The Narrative of Arthur Gordon Pym of Nantucket Comprising the details of a mutiny and atrocious butchery on board the American brig Grampus, on her way to the South Seas, in the month of June, 1827.

By Edgar Allan Poe

Page 64

that something should be done with a
view of easing her in some measure. At almost every roll to leeward she
shipped a sea, several of which came partially down into the cabin
during our scuffle, the hatchway having been left open by myself when I
descended. The entire range of bulwarks to larboard had been swept
away, as well as the caboose, together with the jollyboat from the
counter. The creaking and working of the mainmast, too, gave indication
that it was nearly sprung. To make room for more stowage in the after
hold, the heel of this mast had been stepped between decks (a very
reprehensible practice, occasionally resorted to by ignorant
ship-builders), so that it was in imminent danger of working from its
step. But, to crown all our difficulties, we plummed the well, and
found no less than seven feet water.

Leaving the bodies of the crew lying in the cabin, we got to work
immediately at the pumps--Parker, of course, being set at liberty to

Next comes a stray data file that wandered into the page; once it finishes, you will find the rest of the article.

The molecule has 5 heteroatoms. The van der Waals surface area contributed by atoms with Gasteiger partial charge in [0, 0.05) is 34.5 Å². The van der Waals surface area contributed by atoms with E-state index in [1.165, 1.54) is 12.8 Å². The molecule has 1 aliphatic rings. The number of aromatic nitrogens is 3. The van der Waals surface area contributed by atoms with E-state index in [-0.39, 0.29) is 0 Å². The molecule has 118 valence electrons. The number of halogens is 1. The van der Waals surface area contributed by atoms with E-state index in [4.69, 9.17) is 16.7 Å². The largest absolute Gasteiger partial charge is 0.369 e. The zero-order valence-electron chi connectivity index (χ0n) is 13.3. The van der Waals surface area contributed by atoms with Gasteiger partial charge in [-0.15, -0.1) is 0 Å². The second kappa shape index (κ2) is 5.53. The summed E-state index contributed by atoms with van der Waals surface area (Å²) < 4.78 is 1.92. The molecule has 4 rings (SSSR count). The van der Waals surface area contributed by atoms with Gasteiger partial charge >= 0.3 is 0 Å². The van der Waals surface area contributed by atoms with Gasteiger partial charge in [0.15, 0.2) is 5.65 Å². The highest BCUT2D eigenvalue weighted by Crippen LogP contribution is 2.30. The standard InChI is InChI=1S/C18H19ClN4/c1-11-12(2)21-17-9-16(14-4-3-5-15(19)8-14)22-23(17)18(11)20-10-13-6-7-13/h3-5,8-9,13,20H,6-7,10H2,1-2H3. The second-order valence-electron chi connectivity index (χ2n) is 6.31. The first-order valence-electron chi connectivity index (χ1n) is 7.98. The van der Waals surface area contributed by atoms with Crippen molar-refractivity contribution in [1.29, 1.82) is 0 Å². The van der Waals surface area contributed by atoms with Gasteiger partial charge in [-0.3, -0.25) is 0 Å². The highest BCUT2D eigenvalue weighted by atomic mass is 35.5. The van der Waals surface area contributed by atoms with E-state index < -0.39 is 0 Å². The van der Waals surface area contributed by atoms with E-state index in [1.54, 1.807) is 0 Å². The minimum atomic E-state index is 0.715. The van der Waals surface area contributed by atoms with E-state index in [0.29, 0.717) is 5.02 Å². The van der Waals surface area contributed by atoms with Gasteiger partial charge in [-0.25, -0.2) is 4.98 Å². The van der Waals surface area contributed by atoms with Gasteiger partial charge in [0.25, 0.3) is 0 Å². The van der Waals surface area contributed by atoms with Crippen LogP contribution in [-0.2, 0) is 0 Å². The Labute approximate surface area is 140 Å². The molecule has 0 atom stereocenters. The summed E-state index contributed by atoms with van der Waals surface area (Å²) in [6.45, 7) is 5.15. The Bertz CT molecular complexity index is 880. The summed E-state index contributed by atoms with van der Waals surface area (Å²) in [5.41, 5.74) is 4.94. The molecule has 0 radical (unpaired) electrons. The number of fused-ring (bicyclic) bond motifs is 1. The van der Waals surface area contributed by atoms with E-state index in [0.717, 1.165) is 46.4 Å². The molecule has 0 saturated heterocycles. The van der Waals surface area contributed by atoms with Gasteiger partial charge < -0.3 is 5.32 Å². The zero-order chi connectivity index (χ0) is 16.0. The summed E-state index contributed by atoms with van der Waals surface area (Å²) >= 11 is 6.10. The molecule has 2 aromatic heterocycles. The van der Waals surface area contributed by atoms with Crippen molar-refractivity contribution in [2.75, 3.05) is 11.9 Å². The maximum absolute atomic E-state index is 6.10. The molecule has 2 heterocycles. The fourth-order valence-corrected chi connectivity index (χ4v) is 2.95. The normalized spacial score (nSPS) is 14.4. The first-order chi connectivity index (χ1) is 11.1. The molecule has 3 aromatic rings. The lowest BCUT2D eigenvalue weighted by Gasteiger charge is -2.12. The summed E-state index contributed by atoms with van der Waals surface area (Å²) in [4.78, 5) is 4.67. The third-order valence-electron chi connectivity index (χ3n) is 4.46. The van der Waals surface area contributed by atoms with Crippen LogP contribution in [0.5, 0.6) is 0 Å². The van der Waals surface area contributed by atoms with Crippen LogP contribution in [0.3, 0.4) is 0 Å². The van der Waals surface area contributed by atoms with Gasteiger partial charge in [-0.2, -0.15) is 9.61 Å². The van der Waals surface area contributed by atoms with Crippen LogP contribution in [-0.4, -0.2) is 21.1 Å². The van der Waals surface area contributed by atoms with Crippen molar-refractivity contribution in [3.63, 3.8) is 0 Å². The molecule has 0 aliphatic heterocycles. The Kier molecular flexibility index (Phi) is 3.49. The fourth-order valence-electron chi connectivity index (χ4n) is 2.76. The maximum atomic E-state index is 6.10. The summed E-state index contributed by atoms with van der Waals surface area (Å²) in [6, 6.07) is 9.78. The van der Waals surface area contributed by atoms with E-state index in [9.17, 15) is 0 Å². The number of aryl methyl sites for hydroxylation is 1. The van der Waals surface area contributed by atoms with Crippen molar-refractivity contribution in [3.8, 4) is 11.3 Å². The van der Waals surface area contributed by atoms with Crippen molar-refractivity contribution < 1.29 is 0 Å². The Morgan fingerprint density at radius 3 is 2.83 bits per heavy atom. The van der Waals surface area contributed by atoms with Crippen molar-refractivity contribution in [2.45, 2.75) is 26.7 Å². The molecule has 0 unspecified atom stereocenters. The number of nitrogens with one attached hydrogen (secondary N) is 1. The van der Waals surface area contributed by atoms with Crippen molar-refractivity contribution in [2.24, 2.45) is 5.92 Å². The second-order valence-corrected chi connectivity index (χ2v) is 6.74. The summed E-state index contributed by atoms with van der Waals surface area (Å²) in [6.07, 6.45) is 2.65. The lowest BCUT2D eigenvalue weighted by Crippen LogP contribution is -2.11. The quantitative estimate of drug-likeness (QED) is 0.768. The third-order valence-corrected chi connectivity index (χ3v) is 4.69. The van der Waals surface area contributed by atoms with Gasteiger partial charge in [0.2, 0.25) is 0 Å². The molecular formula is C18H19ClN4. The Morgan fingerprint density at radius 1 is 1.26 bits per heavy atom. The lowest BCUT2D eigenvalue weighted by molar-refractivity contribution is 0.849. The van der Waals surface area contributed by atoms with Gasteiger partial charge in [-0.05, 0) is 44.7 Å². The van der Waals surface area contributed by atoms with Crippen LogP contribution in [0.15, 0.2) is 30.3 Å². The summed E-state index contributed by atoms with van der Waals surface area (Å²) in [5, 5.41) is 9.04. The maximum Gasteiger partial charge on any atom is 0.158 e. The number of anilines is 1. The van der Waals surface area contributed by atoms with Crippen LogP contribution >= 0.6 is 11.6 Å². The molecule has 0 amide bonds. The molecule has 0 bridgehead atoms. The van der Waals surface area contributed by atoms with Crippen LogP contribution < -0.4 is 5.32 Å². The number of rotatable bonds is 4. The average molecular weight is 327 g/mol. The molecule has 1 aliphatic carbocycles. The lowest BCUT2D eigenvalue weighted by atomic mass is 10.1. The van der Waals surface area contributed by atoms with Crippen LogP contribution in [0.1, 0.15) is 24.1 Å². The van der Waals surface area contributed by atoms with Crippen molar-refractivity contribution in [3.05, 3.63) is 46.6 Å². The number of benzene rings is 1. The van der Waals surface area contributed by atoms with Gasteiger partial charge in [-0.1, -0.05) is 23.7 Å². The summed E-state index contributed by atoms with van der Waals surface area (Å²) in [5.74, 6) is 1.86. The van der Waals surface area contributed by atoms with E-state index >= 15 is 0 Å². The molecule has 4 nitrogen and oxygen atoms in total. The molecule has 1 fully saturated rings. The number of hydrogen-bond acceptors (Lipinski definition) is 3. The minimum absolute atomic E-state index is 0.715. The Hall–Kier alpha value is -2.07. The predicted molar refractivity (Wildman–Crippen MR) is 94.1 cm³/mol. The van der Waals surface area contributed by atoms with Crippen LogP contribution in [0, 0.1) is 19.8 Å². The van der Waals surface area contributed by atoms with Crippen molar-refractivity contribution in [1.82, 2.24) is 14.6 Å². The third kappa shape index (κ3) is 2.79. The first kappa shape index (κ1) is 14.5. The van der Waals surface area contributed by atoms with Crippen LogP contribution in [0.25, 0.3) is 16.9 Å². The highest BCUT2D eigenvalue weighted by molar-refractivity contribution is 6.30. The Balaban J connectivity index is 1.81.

assist us in the labour. Augustus's arm was bound up as well as we
could effect it, and he did what he could, but that was not much.
However, we found that we could just manage to keep the leak from
gaining upon us by having one pump constantly going. As there were only
four of us, this was severe labour; but we endeavoured to keep up our
spirits, and looked anxiously for daybreak, when we hoped to lighten
the brig by cutting away the mainmast.

In this manner we passed a night of terrible anxiety and fatigue, and,
when the day at length broke, the gale had neither abated in the least,
nor were there any signs of its abating. We now dragged the bodies on
deck and threw them overboard. Our next care was to get rid of the
mainmast. The necessary preparations having been made, Peters cut away
at the mast (having found axes in the cabin), while the rest of us
stood by the stays and lanyards. As the brig gave a tremendous
lee-lurch, the word was given to cut away the weather-lanyards, which
being done, the whole mass of wood and rigging plunged into the sea,
clear of the brig, and without doing any material injury. We now found
that the vessel did not labour quite as much as before, but our
situation was still exceedingly precarious, and, in spite of the utmost
exertions, we could not gain upon the leak without the aid of both
pumps. The little assistance which Augustus could render us was not
really of any importance.

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Text Comparison with The Works of Edgar Allan Poe — Volume 5

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"To estimate properly, for example," he said, "the influence to be exercised on mankind at large by the thorough diffusion of Democracy, the distance of the epoch at which such diffusion may possibly be accomplished should not fail to form an item in the estimate.
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Wept for thee in Helicon.
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any person bearing the name of "A.